Mumbai is a very strong side full of prodigiously talented cricketers so I never felt cut up about not getting the chance to play. To me, being in the same team as Sachin paaji and other noted cricketers was a great learning experience. I spoke at length about my batting and how could I be a better batsman. As far as IPL 5 is concerned, Rahul bhai told me to stick to my game and do what comes naturally to me. Of course, Twenty20 cricket demands a few improvisations but apart from that, I just batted the way I always do without trying to do anything radical. The presence of Rahul bhai at the other end also came in handy. He's a great cricketer and an influential leader. He conveys his message in few words and makes youngsters feel very comfortable.

    Your happiest memories from IPL 5?

    My unbeaten century against RCB. I think it is one of the best innings I've ever played. Hitting Muttiah Muralitharan over the covers while playing inside out will remain enshrined in my memories. Also, my innings against KXIP also gave me immense satisfaction.

    You were in tears when Rajasthan Royals lost to Delhi Daredevils by one run. We saw on TV that Dravid was consoling you…

    I had batted through the innings and made an unbeaten 84 but couldn't finish the game for my team. We required only 15 runs in two overs yet we lost the match. I wasn't in tears but I admit that I was despondent. Rahul bhai told me that this is all part of the game, that Delhi’s bowlers did eminently well in the last two overs so I shouldn't blame myself for the defeat. He stated that during my career such close matches were bound to happen so sometimes I might end on the losing side. I learned that cricket is variable and that this is a part of its appeal. Sometimes you can't help but feel dispirited after defeat because you've given it your all, but it is vital not to lose composure.

    You had been a prolific scorer in domestic cricket for five years with moderate recognition and fame but just a six weeks in IPL 5 made you a household name …

    This is a parochial view. I think you're missing the bigger picture here. Every young cricketer has to, and must, go through the grind. It makes you respect and value the game and success more. It thwarts complacency. At least this is how I look at it and feel about it. In no way is domestic circuit less significant than the IPL. The years of hard work I put into those years is paying off now. Most of the people only see success and overlook tons of unflagging diligence. I never believed that there's anything called 'overnight success'. Success is a perpetual term, not momentary. Had I not slogged in my formative years, I couldn't have achieved what I have. I think I've become a better batsman after years of painstaking persistence. I can improvise and adapt myself according to different situations, pitches and formats.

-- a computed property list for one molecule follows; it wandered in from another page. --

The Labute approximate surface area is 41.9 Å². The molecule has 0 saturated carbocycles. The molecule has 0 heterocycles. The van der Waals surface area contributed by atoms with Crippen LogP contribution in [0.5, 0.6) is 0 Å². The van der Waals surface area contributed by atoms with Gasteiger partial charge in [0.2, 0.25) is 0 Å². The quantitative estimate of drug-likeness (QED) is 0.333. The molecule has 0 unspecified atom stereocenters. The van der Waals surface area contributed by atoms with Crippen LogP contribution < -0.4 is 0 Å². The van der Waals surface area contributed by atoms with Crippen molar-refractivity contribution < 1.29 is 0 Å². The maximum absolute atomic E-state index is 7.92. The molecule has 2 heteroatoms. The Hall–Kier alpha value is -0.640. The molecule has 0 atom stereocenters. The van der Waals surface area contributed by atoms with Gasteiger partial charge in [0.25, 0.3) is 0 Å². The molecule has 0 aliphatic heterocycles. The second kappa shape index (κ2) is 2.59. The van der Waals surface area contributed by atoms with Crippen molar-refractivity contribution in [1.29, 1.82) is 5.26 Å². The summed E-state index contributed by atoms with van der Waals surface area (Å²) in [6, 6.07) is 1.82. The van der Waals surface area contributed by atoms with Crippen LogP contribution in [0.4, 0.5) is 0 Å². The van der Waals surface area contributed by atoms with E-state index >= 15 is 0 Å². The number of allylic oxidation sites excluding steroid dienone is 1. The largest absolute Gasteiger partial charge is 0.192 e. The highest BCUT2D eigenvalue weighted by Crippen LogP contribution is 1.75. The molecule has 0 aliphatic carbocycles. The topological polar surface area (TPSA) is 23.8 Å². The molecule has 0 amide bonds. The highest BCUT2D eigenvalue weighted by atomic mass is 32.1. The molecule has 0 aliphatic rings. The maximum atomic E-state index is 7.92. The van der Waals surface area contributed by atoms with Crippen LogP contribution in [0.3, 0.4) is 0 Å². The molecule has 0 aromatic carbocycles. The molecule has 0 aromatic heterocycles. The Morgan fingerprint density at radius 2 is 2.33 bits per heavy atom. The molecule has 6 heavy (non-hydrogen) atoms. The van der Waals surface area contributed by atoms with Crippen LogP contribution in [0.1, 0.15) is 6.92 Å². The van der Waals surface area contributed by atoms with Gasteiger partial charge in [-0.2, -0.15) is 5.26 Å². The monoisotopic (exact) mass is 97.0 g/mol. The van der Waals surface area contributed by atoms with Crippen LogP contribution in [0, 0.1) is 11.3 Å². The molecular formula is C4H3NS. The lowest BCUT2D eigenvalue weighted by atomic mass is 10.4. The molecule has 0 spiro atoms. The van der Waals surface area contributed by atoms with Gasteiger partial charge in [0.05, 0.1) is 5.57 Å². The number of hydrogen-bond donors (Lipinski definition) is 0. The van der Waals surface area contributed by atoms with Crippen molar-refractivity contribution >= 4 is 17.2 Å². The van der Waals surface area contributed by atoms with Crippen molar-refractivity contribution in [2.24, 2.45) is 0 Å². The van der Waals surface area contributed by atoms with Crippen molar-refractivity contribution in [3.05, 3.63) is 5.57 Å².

Despite a dazzling IPL you were left out of the Indian squad for the World Twenty20. In Sri Lanka you got just one ODI. How disappointed were you?

    I'm a very positive person who looks at the brighter side of the life. At a young age I've represented my country and people have noticed and complimented my talent. Not many people are as fortunate as I am. I'm just 24 and there'll be ample chances for me in the future to cement my place in the team.

    The Irani Trophy is considered a big opportunity to book a place in India’s Test team, and with visits by England and Australia lined up you must be keen to do well?

    The Irani Trophy is indeed a big match. It showcases the best talent in India and the selectors consider runs scored and wickets taken in this match. In last year’s Irani Trophy against Rajasthan I scored 152 and that innings helped me get selected in India’s Test squad, so I am definitely looking at the upcoming match in Bangalore against the same opposition. I’m geared up to do well and hopefully stay in India’s Test squad.